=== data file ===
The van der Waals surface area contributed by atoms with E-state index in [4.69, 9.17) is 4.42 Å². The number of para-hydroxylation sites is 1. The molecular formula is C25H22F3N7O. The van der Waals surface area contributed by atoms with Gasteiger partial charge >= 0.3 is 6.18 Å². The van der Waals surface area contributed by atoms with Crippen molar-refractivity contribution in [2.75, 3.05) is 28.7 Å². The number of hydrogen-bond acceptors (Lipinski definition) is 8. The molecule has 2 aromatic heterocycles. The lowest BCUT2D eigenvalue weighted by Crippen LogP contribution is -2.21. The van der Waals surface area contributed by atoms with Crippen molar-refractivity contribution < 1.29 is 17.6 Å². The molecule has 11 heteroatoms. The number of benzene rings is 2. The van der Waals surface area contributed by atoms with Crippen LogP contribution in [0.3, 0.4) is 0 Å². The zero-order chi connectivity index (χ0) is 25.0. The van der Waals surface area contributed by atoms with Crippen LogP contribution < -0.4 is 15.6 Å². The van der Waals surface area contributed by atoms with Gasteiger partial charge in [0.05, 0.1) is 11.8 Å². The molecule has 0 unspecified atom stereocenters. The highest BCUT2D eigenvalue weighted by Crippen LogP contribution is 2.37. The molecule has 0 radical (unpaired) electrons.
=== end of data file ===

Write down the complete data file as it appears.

The van der Waals surface area contributed by atoms with E-state index in [4.69, 9.17) is 4.42 Å². The number of para-hydroxylation sites is 1. The molecular formula is C25H22F3N7O. The van der Waals surface area contributed by atoms with Gasteiger partial charge >= 0.3 is 6.18 Å². The van der Waals surface area contributed by atoms with Crippen molar-refractivity contribution in [2.75, 3.05) is 28.7 Å². The number of hydrogen-bond acceptors (Lipinski definition) is 8. The molecule has 2 aromatic heterocycles. The lowest BCUT2D eigenvalue weighted by Crippen LogP contribution is -2.21. The van der Waals surface area contributed by atoms with Crippen molar-refractivity contribution < 1.29 is 17.6 Å². The molecule has 11 heteroatoms. The number of benzene rings is 2. The van der Waals surface area contributed by atoms with Crippen LogP contribution in [0.3, 0.4) is 0 Å². The zero-order chi connectivity index (χ0) is 25.0. The van der Waals surface area contributed by atoms with Crippen LogP contribution < -0.4 is 15.6 Å². The van der Waals surface area contributed by atoms with Gasteiger partial charge in [0.05, 0.1) is 11.8 Å². The molecule has 0 unspecified atom stereocenters. The highest BCUT2D eigenvalue weighted by Crippen LogP contribution is 2.37. The molecule has 0 radical (unpaired) electrons.